A financial analyst is a professional, undertaking financial analysis for external or internal clients as a core feature of the job. The role may specifically be titled securities analyst, research analyst, equity analyst, investment analyst, or ratings analyst. The job title is a broad one: in banking, and industry more generally, various other analyst-roles cover financial management and (credit) risk management, as opposed to focusing on investments and valuation; these are also discussed in this article.
Financial analysts are employed by mutual- and pension funds, hedge funds, securities firms, banks, investment banks, insurance companies, and other businesses, helping these companies or their clients make investment decisions. In corporate roles, financial analysts perform budget, revenue and cost modelling as part of their responsibilities; credit analysis is likewise a distinct area.
Financial analysts invariably use spreadsheets (and statistical software packages) to analyze financial data, spot trends, and develop forecasts; see Financial modeling. The analyst often also meets with company officials to gain a better insight into a company’s prospects and to determine the company’s managerial effectiveness.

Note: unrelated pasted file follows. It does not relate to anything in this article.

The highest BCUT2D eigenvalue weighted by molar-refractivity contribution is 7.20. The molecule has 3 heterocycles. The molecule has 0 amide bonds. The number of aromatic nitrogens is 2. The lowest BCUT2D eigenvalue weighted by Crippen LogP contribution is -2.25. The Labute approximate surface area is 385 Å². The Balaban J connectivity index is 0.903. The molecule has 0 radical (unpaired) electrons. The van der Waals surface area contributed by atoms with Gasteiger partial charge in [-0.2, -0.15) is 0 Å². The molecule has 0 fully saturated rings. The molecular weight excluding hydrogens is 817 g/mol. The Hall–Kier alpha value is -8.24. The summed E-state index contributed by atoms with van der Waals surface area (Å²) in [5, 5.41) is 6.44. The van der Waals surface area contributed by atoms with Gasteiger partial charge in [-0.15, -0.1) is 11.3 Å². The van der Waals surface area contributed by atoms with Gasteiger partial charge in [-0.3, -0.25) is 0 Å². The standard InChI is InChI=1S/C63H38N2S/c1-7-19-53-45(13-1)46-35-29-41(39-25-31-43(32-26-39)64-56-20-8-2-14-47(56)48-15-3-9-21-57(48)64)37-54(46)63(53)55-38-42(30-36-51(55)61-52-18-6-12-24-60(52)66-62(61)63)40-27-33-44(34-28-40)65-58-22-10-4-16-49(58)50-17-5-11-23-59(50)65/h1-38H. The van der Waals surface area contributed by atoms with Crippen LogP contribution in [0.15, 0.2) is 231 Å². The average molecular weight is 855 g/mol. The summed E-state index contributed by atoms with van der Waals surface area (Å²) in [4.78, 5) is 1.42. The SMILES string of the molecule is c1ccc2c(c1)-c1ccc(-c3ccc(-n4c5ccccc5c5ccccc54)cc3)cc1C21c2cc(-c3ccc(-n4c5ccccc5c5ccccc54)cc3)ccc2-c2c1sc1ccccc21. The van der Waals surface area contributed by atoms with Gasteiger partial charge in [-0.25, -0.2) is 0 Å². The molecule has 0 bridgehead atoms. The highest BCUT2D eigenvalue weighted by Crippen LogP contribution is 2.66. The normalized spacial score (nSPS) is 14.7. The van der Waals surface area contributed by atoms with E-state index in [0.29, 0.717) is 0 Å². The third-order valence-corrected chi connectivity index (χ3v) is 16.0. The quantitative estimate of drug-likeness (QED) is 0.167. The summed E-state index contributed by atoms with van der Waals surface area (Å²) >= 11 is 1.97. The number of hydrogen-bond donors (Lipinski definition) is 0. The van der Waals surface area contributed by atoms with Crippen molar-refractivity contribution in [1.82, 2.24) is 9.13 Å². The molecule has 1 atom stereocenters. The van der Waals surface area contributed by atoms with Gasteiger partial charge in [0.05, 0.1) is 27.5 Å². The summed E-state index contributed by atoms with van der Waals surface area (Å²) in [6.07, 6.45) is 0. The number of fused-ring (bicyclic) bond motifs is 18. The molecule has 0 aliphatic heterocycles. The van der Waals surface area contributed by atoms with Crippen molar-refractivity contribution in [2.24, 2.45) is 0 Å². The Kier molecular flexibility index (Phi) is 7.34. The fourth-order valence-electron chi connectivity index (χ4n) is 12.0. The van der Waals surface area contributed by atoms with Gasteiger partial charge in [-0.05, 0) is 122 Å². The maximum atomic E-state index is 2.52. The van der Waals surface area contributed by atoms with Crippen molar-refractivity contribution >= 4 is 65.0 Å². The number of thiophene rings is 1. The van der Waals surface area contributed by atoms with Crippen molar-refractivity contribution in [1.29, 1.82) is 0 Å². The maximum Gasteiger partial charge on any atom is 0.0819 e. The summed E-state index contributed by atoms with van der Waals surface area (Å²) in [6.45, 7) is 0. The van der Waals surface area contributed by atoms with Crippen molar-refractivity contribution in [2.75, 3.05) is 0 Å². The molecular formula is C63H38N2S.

Compensation and Benefits
As mentioned, “quantitative analysts” are usually seen as distinct from “financial analysts”. Typically “quants” are concerned with derivatives, fixed income analysis and financial risk management, and focus on mathematical modeling as opposed to accounting-related analytics (compare Financial modeling #Quantitative finance and #Accounting). At the same time, particularly in banking, “quants” often work on the same projects as financial analysts, dealing with the mathematical intensive elements.